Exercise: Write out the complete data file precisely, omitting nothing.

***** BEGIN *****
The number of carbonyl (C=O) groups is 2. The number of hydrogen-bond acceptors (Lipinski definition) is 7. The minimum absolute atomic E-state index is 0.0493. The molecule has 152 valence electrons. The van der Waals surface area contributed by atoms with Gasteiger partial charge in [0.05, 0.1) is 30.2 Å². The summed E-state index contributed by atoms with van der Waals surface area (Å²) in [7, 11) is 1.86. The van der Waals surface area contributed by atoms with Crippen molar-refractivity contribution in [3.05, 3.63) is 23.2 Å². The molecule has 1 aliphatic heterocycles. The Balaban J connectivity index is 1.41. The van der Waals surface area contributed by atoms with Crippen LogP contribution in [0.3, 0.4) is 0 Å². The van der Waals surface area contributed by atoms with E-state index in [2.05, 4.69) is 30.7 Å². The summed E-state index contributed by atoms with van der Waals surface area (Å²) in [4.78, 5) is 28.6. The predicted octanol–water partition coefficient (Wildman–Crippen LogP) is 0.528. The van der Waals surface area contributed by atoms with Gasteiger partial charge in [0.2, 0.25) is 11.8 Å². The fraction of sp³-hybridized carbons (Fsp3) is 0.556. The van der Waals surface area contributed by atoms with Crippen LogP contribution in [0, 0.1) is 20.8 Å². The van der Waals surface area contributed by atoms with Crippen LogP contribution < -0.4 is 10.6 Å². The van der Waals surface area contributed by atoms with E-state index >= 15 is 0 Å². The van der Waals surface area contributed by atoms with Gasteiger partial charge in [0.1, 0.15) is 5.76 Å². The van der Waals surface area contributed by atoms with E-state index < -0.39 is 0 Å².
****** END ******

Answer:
The number of carbonyl (C=O) groups is 2. The number of hydrogen-bond acceptors (Lipinski definition) is 7. The minimum absolute atomic E-state index is 0.0493. The molecule has 152 valence electrons. The van der Waals surface area contributed by atoms with Gasteiger partial charge in [0.05, 0.1) is 30.2 Å². The summed E-state index contributed by atoms with van der Waals surface area (Å²) in [7, 11) is 1.86. The van der Waals surface area contributed by atoms with Crippen molar-refractivity contribution in [3.05, 3.63) is 23.2 Å². The molecule has 1 aliphatic heterocycles. The Balaban J connectivity index is 1.41. The van der Waals surface area contributed by atoms with Crippen LogP contribution in [0.3, 0.4) is 0 Å². The van der Waals surface area contributed by atoms with E-state index in [2.05, 4.69) is 30.7 Å². The summed E-state index contributed by atoms with van der Waals surface area (Å²) in [4.78, 5) is 28.6. The predicted octanol–water partition coefficient (Wildman–Crippen LogP) is 0.528. The van der Waals surface area contributed by atoms with Gasteiger partial charge in [0.2, 0.25) is 11.8 Å². The fraction of sp³-hybridized carbons (Fsp3) is 0.556. The van der Waals surface area contributed by atoms with Crippen LogP contribution in [0, 0.1) is 20.8 Å². The van der Waals surface area contributed by atoms with Crippen LogP contribution < -0.4 is 10.6 Å². The van der Waals surface area contributed by atoms with E-state index >= 15 is 0 Å². The van der Waals surface area contributed by atoms with Gasteiger partial charge in [0.1, 0.15) is 5.76 Å². The van der Waals surface area contributed by atoms with E-state index < -0.39 is 0 Å².